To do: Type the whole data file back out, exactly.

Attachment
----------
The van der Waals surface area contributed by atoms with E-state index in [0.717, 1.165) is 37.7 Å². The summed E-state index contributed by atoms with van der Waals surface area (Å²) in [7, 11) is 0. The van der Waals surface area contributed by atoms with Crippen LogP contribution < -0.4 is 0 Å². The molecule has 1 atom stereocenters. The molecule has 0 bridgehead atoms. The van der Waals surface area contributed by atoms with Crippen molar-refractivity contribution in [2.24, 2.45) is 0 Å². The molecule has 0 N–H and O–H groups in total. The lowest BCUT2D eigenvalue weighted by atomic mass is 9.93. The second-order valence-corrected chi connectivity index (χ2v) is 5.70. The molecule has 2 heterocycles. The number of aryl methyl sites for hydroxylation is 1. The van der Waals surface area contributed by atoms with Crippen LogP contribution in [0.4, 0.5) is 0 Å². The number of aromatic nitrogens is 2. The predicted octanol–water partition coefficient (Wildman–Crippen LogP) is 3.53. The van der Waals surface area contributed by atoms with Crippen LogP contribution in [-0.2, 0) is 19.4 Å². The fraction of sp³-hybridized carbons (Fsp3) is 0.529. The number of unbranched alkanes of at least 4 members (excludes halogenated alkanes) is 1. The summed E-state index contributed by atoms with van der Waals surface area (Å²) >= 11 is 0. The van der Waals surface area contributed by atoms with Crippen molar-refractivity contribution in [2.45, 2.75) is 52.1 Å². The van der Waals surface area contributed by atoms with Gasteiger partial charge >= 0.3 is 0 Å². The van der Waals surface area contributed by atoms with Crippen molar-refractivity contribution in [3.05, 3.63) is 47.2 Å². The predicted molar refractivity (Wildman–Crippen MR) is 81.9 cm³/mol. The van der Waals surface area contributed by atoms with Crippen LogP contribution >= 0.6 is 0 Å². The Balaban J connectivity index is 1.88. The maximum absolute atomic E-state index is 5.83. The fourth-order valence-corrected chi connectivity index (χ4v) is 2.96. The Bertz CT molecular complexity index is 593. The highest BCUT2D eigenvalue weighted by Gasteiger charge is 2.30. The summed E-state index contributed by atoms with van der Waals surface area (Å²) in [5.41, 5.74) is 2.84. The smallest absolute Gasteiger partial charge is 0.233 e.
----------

The van der Waals surface area contributed by atoms with E-state index in [0.717, 1.165) is 37.7 Å². The summed E-state index contributed by atoms with van der Waals surface area (Å²) in [7, 11) is 0. The van der Waals surface area contributed by atoms with Crippen LogP contribution < -0.4 is 0 Å². The molecule has 1 atom stereocenters. The molecule has 0 bridgehead atoms. The van der Waals surface area contributed by atoms with Crippen molar-refractivity contribution in [2.24, 2.45) is 0 Å². The molecule has 0 N–H and O–H groups in total. The lowest BCUT2D eigenvalue weighted by atomic mass is 9.93. The second-order valence-corrected chi connectivity index (χ2v) is 5.70. The molecule has 2 heterocycles. The number of aryl methyl sites for hydroxylation is 1. The van der Waals surface area contributed by atoms with Crippen LogP contribution in [0.4, 0.5) is 0 Å². The number of aromatic nitrogens is 2. The predicted octanol–water partition coefficient (Wildman–Crippen LogP) is 3.53. The van der Waals surface area contributed by atoms with Crippen LogP contribution in [-0.2, 0) is 19.4 Å². The fraction of sp³-hybridized carbons (Fsp3) is 0.529. The number of unbranched alkanes of at least 4 members (excludes halogenated alkanes) is 1. The summed E-state index contributed by atoms with van der Waals surface area (Å²) >= 11 is 0. The van der Waals surface area contributed by atoms with Crippen molar-refractivity contribution in [2.45, 2.75) is 52.1 Å². The van der Waals surface area contributed by atoms with Gasteiger partial charge >= 0.3 is 0 Å². The van der Waals surface area contributed by atoms with Crippen molar-refractivity contribution in [3.05, 3.63) is 47.2 Å². The predicted molar refractivity (Wildman–Crippen MR) is 81.9 cm³/mol. The van der Waals surface area contributed by atoms with Crippen LogP contribution >= 0.6 is 0 Å². The Balaban J connectivity index is 1.88. The maximum absolute atomic E-state index is 5.83. The fourth-order valence-corrected chi connectivity index (χ4v) is 2.96. The Bertz CT molecular complexity index is 593. The highest BCUT2D eigenvalue weighted by Gasteiger charge is 2.30. The summed E-state index contributed by atoms with van der Waals surface area (Å²) in [5.41, 5.74) is 2.84. The smallest absolute Gasteiger partial charge is 0.233 e.